Alzheimer’s Services to help Ascension Parish seniors

Gina Zanutto

According to recent population statistics, Ascension Parish has more than 1,100 individuals currently afflicted by Alzheimer’s disease, a form of dementia that typically affects memory.

“We have also identified several families in Ascension with multiple family members affected by the disease and need to serve them,” said Barbara Auten, Executive Director of Alzheimer’s Services. “Our mission is to make a significant difference in the lives of those affected by Alzheimer’s disease in our community.”

Nearly a year ago, Alzheimer’s Services of the Capital Area, originally located in Baton Rouge, opened an additional office in the Gonzales area.

“The parish and Gonzales government have been most welcoming,” Auten said. “The response was immediate when we asked for space. The business community has supported the Bourgeois Family Fundraiser, ‘A Time to Remember,’ and is more generous every year.”

The organization has been providing a number of services to Alzheimer’s patients, families and friends, including: telephone help-lines, caregiver meetings, educational classes, resource listings, health care professional training, identification programs, library services, legal advocacy and research with local affiliates like the Pennington Biomedical Research Center in Baton Rouge and St. Elizabeth’s Hospital.

“These programs empower caregivers with the knowledge to care for a dementia affected person while maintaining their own health and allowing the affected individual to remain at home,” Auten said. “Our training for professionals helps the patient in that it trains the healthcare professional in understanding the disease and how to deliver the proper care and management of the disease.”

According to the national Alzheimer’s Association 2009 report, preemptive educational programs and other support services serve as an effective mechanism in delaying institutional care. A delay of a single month saves an estimated $1.2 billion in health care costs annually.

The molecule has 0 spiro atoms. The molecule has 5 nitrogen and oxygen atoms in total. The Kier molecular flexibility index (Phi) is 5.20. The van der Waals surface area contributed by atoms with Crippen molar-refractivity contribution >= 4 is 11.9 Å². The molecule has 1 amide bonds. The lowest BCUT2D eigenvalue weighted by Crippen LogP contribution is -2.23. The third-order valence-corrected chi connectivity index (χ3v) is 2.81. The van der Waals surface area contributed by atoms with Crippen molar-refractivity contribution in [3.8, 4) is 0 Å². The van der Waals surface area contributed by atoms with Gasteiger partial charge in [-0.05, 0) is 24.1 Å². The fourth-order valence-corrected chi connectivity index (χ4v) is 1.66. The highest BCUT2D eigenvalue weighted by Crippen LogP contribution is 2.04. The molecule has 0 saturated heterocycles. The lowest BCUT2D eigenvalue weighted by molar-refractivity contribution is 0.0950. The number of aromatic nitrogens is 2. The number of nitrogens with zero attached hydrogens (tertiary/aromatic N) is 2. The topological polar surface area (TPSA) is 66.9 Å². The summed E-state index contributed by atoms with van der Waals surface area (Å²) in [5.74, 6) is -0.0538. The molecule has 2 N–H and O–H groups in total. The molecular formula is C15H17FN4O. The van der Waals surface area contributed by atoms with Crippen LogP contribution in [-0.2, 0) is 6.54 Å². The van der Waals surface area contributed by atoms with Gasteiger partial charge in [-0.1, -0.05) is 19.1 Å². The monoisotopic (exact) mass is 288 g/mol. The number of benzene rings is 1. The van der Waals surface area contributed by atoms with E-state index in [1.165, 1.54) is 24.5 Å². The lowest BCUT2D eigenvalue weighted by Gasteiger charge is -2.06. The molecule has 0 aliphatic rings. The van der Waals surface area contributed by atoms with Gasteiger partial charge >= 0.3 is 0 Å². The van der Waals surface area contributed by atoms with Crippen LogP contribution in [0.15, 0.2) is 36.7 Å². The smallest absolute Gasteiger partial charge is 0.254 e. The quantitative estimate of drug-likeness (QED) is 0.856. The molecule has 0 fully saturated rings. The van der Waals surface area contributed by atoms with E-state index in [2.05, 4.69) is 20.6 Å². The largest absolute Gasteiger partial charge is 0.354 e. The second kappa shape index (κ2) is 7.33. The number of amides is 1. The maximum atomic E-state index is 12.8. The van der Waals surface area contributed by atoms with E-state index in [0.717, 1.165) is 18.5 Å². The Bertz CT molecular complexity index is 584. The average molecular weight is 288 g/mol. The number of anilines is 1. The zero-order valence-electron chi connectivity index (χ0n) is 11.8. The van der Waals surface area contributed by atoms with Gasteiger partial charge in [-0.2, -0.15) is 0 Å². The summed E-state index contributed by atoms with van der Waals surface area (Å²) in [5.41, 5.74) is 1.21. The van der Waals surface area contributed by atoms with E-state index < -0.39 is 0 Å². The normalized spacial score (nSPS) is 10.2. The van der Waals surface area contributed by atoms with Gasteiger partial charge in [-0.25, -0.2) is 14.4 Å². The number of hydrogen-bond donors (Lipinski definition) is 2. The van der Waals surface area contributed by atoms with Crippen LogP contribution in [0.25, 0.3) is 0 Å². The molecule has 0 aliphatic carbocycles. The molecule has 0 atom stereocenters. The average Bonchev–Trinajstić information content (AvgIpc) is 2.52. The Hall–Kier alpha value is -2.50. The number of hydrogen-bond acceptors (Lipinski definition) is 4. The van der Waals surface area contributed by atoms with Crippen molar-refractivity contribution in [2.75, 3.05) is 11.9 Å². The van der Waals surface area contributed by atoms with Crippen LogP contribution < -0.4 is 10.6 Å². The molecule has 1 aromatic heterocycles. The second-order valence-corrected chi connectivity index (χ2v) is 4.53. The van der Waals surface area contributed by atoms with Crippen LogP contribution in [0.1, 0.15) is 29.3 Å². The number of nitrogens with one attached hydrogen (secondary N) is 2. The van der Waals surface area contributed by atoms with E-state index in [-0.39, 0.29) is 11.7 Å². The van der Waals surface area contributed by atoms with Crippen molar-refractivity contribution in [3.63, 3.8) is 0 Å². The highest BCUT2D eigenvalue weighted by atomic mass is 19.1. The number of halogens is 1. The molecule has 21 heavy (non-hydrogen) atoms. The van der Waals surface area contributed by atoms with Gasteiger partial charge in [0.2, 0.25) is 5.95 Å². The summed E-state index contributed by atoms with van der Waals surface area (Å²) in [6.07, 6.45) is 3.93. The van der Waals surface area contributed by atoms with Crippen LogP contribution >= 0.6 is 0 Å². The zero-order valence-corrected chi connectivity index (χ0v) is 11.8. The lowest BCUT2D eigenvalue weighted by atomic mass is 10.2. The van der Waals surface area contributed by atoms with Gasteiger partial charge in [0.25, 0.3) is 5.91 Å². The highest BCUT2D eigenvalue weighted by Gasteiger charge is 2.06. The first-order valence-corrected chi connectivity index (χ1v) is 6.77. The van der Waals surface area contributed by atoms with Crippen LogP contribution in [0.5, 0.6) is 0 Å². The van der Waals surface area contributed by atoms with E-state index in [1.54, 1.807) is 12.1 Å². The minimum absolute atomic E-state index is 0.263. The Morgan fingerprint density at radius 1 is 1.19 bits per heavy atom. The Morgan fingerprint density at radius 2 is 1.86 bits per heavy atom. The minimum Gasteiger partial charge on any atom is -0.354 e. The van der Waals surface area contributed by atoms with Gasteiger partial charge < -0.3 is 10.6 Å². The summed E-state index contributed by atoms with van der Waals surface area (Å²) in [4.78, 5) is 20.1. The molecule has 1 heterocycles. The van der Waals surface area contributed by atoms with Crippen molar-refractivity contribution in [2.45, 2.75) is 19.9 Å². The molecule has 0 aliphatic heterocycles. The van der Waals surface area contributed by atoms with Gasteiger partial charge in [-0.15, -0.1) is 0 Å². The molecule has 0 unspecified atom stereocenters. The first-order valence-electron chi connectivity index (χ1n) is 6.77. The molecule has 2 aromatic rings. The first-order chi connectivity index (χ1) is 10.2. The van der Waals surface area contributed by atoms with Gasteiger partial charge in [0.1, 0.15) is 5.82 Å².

“Our educational programs provide the information necessary to care for an Alzheimer’s affected individual at home and in long-term care facilities,” Auten said.

Auten credits increased Alzheimer’s awareness to the 60 million aging baby-boomers facing current statistics of one in eight over the age of 65 developing the disease as well as an average life expectancy of six to eight years after diagnosis. Auten also cites medical and technological advances, like brain scans, which provide clear diagnoses and more immediate information to patients.

“This represents a tsunami of affected individuals in the wave heading in this next 20 years,” Auten said. “It is a very expensive disease.”

Additionally, Alzheimer’s Services lists 10 signs of the disease: memory loss, difficulty performing familiar tasks, language problems, time and place disorientation, poor or decreased judgment, problems with abstract thinking, misplacing items, changes in mood or behavior, changes in personality and loss of initiative.

“Memory loss is, of course, the one most associated with the disease,” Auten said.

A healthy life-style, which stipulates a balanced diet as well as regular physical and mental exercise, is recommended as the most effective preventative measure. Utilizing a variety of thinking skills, such as verbal and mathematical, is also advised. Early detection is equally essential.

“Ask for help, don’t wait,” Auten said. “Encourage the individual to see their doctor and rule out any other cause for the symptoms. Medical interventions and prescription drugs have the best results when the disease is in its earliest stages. Be compassionate, facing the disease is difficult, but when detected early, the quality of life can be maintained or improved with information and support.”

Alzheimer’s Services touts person-to-person contact and specialized attention as their signature features, and according to Auten, their central goals are both education and support in the Ascension Parish area.

“Creating an awareness in the community that we are the trusted resource to assist families from diagnosis to death and delivering on that promise is a priority,” Auten said. “My hope is to deepen our relationships, listen to the needs expressed by the community and act upon those needs to deliver those services and improve the quality of life for individuals affected and their caregivers, both family and professional.”